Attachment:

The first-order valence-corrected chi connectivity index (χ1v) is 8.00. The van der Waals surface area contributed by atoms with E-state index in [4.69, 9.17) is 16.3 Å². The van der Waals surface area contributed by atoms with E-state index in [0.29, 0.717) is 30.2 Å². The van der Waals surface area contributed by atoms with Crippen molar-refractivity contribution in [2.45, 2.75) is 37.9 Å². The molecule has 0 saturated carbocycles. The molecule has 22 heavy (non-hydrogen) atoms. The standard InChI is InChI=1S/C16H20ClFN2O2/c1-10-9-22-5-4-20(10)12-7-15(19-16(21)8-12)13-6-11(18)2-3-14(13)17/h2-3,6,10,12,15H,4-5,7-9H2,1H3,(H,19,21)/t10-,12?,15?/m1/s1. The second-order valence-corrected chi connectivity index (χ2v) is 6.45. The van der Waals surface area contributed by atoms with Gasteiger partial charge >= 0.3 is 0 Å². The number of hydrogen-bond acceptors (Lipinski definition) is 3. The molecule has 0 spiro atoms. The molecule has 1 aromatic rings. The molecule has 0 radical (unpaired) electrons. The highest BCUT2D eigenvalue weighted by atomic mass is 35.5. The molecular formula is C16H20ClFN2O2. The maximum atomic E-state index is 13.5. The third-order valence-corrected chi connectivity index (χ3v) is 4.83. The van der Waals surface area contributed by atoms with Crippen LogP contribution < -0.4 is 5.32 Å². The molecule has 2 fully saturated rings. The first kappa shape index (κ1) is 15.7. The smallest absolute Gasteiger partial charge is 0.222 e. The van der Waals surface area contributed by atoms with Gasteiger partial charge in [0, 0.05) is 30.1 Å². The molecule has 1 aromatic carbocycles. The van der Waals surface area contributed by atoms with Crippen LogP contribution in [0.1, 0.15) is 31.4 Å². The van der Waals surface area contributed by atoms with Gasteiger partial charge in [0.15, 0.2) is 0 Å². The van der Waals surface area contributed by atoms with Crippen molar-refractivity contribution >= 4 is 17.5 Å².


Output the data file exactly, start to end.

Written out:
The first-order valence-corrected chi connectivity index (χ1v) is 8.00. The van der Waals surface area contributed by atoms with E-state index in [4.69, 9.17) is 16.3 Å². The van der Waals surface area contributed by atoms with E-state index in [0.29, 0.717) is 30.2 Å². The van der Waals surface area contributed by atoms with Crippen molar-refractivity contribution in [2.45, 2.75) is 37.9 Å². The molecule has 0 saturated carbocycles. The molecule has 22 heavy (non-hydrogen) atoms. The standard InChI is InChI=1S/C16H20ClFN2O2/c1-10-9-22-5-4-20(10)12-7-15(19-16(21)8-12)13-6-11(18)2-3-14(13)17/h2-3,6,10,12,15H,4-5,7-9H2,1H3,(H,19,21)/t10-,12?,15?/m1/s1. The second-order valence-corrected chi connectivity index (χ2v) is 6.45. The van der Waals surface area contributed by atoms with Gasteiger partial charge >= 0.3 is 0 Å². The number of hydrogen-bond acceptors (Lipinski definition) is 3. The molecule has 0 spiro atoms. The molecule has 1 aromatic rings. The molecule has 0 radical (unpaired) electrons. The highest BCUT2D eigenvalue weighted by atomic mass is 35.5. The molecular formula is C16H20ClFN2O2. The maximum atomic E-state index is 13.5. The third-order valence-corrected chi connectivity index (χ3v) is 4.83. The van der Waals surface area contributed by atoms with Crippen LogP contribution < -0.4 is 5.32 Å². The molecule has 2 fully saturated rings. The first kappa shape index (κ1) is 15.7. The smallest absolute Gasteiger partial charge is 0.222 e. The van der Waals surface area contributed by atoms with Gasteiger partial charge in [0, 0.05) is 30.1 Å². The molecule has 1 aromatic carbocycles. The van der Waals surface area contributed by atoms with Crippen LogP contribution in [0.1, 0.15) is 31.4 Å². The van der Waals surface area contributed by atoms with Gasteiger partial charge in [0.15, 0.2) is 0 Å². The van der Waals surface area contributed by atoms with Crippen molar-refractivity contribution >= 4 is 17.5 Å².